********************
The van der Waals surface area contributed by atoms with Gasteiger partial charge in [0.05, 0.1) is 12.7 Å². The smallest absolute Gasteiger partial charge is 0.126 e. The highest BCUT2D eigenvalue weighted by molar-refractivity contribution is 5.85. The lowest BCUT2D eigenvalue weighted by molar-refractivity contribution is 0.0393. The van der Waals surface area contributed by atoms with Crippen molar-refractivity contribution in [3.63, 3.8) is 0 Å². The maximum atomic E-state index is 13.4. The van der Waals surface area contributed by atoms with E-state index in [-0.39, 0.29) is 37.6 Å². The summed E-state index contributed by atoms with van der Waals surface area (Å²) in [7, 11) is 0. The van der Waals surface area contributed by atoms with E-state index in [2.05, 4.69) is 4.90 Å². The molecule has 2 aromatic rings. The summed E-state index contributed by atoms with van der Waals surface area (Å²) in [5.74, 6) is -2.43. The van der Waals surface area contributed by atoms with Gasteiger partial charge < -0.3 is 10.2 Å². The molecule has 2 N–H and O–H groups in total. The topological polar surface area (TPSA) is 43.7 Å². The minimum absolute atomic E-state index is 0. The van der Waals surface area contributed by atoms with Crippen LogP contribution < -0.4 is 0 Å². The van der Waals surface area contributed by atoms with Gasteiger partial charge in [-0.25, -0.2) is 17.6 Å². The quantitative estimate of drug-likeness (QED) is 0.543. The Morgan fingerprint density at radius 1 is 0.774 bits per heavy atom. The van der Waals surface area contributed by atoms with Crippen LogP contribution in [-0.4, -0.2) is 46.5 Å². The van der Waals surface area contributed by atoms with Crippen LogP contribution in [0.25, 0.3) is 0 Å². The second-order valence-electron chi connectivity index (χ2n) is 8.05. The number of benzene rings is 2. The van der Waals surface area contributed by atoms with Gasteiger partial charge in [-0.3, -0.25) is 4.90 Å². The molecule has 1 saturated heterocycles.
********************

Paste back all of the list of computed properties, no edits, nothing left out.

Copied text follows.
The van der Waals surface area contributed by atoms with Gasteiger partial charge in [0.05, 0.1) is 12.7 Å². The smallest absolute Gasteiger partial charge is 0.126 e. The highest BCUT2D eigenvalue weighted by molar-refractivity contribution is 5.85. The lowest BCUT2D eigenvalue weighted by molar-refractivity contribution is 0.0393. The van der Waals surface area contributed by atoms with Crippen molar-refractivity contribution in [3.63, 3.8) is 0 Å². The maximum atomic E-state index is 13.4. The van der Waals surface area contributed by atoms with E-state index in [-0.39, 0.29) is 37.6 Å². The summed E-state index contributed by atoms with van der Waals surface area (Å²) in [7, 11) is 0. The van der Waals surface area contributed by atoms with E-state index in [2.05, 4.69) is 4.90 Å². The molecule has 2 aromatic rings. The summed E-state index contributed by atoms with van der Waals surface area (Å²) in [5.74, 6) is -2.43. The van der Waals surface area contributed by atoms with Gasteiger partial charge < -0.3 is 10.2 Å². The molecule has 2 N–H and O–H groups in total. The topological polar surface area (TPSA) is 43.7 Å². The minimum absolute atomic E-state index is 0. The van der Waals surface area contributed by atoms with Crippen LogP contribution < -0.4 is 0 Å². The van der Waals surface area contributed by atoms with Gasteiger partial charge in [-0.25, -0.2) is 17.6 Å². The quantitative estimate of drug-likeness (QED) is 0.543. The Morgan fingerprint density at radius 1 is 0.774 bits per heavy atom. The van der Waals surface area contributed by atoms with Crippen LogP contribution in [-0.4, -0.2) is 46.5 Å². The van der Waals surface area contributed by atoms with Crippen LogP contribution in [0.25, 0.3) is 0 Å². The second-order valence-electron chi connectivity index (χ2n) is 8.05. The number of benzene rings is 2. The van der Waals surface area contributed by atoms with Gasteiger partial charge in [-0.3, -0.25) is 4.90 Å². The molecule has 1 saturated heterocycles.